Mucopolysaccharidosis Type II (MPS II) mainly affects boys and is a type of lysosomal storage disorder.
MPS II is caused by a shortage of the enzyme iduronate-2-sulphatase, leading to the buildup of complex carbohydrates called glycosaminoglycans (GAGs) in various organs and tissues. Symptoms and disease severity can vary, but common features include distinct facial characteristics, an enlarged head, frequent ear infections, and abnormalities like an enlarged liver and spleen. Severe cases usually show symptoms between 18 months and 4 years, with two-thirds experiencing central nervous system involvement, leading to neurological decline and intellectual disability. Other notable features include skeletal issues, hearing loss, heart problems, and respiratory difficulties. Milder cases may exhibit non-central nervous system symptoms in infancy or childhood, with varying severity. Heart disease and hearing loss remain common, but neurologic and motor development can be normal. Unfortunately, there is no cure for MPS II. Treatment focuses on symptom management, including therapies for developmental delays and surgical procedures for heart issues. Enzyme replacement therapy (idursulfase) addresses non-central nervous system complications, and other treatments like bone marrow or stem cell transplants have been attempted, but more research is needed to understand their long-term effectiveness.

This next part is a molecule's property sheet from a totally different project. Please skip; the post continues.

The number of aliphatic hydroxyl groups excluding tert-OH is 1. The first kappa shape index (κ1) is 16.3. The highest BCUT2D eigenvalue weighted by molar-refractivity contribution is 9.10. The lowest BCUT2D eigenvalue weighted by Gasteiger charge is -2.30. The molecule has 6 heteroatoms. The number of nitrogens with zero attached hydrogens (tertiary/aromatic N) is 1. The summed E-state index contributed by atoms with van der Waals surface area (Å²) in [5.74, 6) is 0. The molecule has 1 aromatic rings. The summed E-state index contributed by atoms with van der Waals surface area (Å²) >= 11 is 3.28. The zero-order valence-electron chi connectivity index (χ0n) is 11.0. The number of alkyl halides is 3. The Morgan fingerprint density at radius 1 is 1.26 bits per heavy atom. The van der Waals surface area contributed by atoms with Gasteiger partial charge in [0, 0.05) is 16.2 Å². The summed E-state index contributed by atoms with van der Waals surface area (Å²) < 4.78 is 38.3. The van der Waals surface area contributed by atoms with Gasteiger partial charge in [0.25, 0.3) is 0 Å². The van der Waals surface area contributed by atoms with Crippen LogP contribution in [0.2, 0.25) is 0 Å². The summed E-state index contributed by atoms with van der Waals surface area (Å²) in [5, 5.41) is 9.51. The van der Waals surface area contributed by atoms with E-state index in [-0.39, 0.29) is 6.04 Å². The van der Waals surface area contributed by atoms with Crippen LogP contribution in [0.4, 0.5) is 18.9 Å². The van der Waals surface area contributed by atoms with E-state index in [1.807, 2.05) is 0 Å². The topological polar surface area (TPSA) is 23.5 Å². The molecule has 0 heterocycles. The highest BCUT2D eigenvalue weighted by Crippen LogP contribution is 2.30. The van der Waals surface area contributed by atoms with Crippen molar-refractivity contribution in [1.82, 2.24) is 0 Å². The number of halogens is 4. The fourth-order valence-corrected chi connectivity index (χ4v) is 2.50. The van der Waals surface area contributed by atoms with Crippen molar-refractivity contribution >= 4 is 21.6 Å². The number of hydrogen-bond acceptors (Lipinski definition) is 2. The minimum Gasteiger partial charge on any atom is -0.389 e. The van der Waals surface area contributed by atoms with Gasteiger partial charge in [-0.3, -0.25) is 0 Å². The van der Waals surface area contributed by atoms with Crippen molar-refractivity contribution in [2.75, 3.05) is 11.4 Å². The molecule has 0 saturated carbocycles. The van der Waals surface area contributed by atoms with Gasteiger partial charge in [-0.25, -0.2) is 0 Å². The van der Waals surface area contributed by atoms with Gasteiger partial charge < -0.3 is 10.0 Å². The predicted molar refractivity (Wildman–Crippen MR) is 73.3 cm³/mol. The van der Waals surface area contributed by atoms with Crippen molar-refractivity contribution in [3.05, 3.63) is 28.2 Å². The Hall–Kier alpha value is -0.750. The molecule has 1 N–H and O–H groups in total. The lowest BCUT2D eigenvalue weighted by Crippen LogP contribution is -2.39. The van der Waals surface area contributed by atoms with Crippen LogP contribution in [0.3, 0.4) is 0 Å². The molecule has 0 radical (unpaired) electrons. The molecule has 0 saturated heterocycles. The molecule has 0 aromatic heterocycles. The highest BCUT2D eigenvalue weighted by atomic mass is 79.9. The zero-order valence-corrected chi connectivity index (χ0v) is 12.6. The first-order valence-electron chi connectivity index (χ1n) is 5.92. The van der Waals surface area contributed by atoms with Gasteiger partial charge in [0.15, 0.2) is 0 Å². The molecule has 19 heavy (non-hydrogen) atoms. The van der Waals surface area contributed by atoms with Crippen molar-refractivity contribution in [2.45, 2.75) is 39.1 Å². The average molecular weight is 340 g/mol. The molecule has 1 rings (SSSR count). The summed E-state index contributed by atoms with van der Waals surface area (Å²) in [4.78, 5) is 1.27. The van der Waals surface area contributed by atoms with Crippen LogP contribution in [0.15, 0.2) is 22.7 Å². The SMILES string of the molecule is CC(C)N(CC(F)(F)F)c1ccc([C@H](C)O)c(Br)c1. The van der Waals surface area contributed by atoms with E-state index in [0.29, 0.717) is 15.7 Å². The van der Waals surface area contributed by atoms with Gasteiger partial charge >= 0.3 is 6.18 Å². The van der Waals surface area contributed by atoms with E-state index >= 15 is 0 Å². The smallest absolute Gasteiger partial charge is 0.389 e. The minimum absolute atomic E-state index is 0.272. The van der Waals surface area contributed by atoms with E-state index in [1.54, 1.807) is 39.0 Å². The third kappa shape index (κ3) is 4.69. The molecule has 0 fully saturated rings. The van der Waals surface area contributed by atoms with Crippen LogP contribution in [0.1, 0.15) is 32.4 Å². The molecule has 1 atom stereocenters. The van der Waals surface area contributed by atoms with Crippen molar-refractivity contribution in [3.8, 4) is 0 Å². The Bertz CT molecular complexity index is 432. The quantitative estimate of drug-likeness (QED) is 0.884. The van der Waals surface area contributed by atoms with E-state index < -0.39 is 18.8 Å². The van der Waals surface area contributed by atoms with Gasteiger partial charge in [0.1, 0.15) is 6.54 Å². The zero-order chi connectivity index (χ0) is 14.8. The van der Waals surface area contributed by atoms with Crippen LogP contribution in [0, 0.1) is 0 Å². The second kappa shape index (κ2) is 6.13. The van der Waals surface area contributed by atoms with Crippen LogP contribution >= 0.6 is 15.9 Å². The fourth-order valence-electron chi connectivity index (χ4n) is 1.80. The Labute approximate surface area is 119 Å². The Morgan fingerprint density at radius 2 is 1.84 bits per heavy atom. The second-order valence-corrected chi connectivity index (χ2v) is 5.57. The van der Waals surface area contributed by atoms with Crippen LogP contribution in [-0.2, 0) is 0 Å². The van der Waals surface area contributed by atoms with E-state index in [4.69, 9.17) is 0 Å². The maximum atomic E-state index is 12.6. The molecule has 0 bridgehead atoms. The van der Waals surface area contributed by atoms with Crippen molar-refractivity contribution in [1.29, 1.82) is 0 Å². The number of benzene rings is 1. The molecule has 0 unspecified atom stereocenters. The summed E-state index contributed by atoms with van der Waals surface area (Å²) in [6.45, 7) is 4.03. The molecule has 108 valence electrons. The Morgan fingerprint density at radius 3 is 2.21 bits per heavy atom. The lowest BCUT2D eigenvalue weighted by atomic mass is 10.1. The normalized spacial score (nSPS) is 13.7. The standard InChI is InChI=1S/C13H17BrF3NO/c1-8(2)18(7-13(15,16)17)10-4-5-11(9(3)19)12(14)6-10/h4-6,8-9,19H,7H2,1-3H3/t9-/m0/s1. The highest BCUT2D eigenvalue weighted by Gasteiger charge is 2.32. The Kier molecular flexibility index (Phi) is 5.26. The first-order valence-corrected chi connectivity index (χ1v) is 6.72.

MPS II is caused by pathogenic (disease-causing) variants in the IDS gene and exhibits autosomal recessive inheritance. This means that both parents must be carriers to have a 25% chance to have a child with the condition.
Other names for this condition are Hunter syndrome and iduronate 2-sulfatase deficiency.